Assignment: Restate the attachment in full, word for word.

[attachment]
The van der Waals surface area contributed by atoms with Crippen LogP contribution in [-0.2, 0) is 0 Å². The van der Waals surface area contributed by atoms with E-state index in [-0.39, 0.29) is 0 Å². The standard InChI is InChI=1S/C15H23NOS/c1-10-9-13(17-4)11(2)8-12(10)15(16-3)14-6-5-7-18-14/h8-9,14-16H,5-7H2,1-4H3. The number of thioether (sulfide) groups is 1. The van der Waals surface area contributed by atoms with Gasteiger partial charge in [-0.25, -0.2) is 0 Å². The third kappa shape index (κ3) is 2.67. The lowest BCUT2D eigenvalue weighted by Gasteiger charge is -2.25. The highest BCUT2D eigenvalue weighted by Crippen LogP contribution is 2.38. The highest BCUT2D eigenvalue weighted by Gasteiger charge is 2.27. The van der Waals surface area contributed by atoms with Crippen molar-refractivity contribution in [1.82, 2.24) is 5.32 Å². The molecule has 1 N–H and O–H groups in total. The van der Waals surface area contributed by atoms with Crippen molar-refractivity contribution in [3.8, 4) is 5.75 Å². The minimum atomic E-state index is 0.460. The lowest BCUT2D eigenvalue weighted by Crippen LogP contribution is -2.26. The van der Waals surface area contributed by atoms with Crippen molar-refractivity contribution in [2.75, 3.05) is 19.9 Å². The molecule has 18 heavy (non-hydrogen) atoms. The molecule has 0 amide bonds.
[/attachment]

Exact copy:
The van der Waals surface area contributed by atoms with Crippen LogP contribution in [-0.2, 0) is 0 Å². The van der Waals surface area contributed by atoms with E-state index in [-0.39, 0.29) is 0 Å². The standard InChI is InChI=1S/C15H23NOS/c1-10-9-13(17-4)11(2)8-12(10)15(16-3)14-6-5-7-18-14/h8-9,14-16H,5-7H2,1-4H3. The number of thioether (sulfide) groups is 1. The van der Waals surface area contributed by atoms with Gasteiger partial charge in [-0.25, -0.2) is 0 Å². The third kappa shape index (κ3) is 2.67. The lowest BCUT2D eigenvalue weighted by Gasteiger charge is -2.25. The highest BCUT2D eigenvalue weighted by Crippen LogP contribution is 2.38. The highest BCUT2D eigenvalue weighted by Gasteiger charge is 2.27. The van der Waals surface area contributed by atoms with Crippen molar-refractivity contribution in [1.82, 2.24) is 5.32 Å². The molecule has 1 N–H and O–H groups in total. The van der Waals surface area contributed by atoms with Crippen molar-refractivity contribution in [3.8, 4) is 5.75 Å². The minimum atomic E-state index is 0.460. The lowest BCUT2D eigenvalue weighted by Crippen LogP contribution is -2.26. The van der Waals surface area contributed by atoms with Crippen molar-refractivity contribution in [2.75, 3.05) is 19.9 Å². The molecule has 18 heavy (non-hydrogen) atoms. The molecule has 0 amide bonds.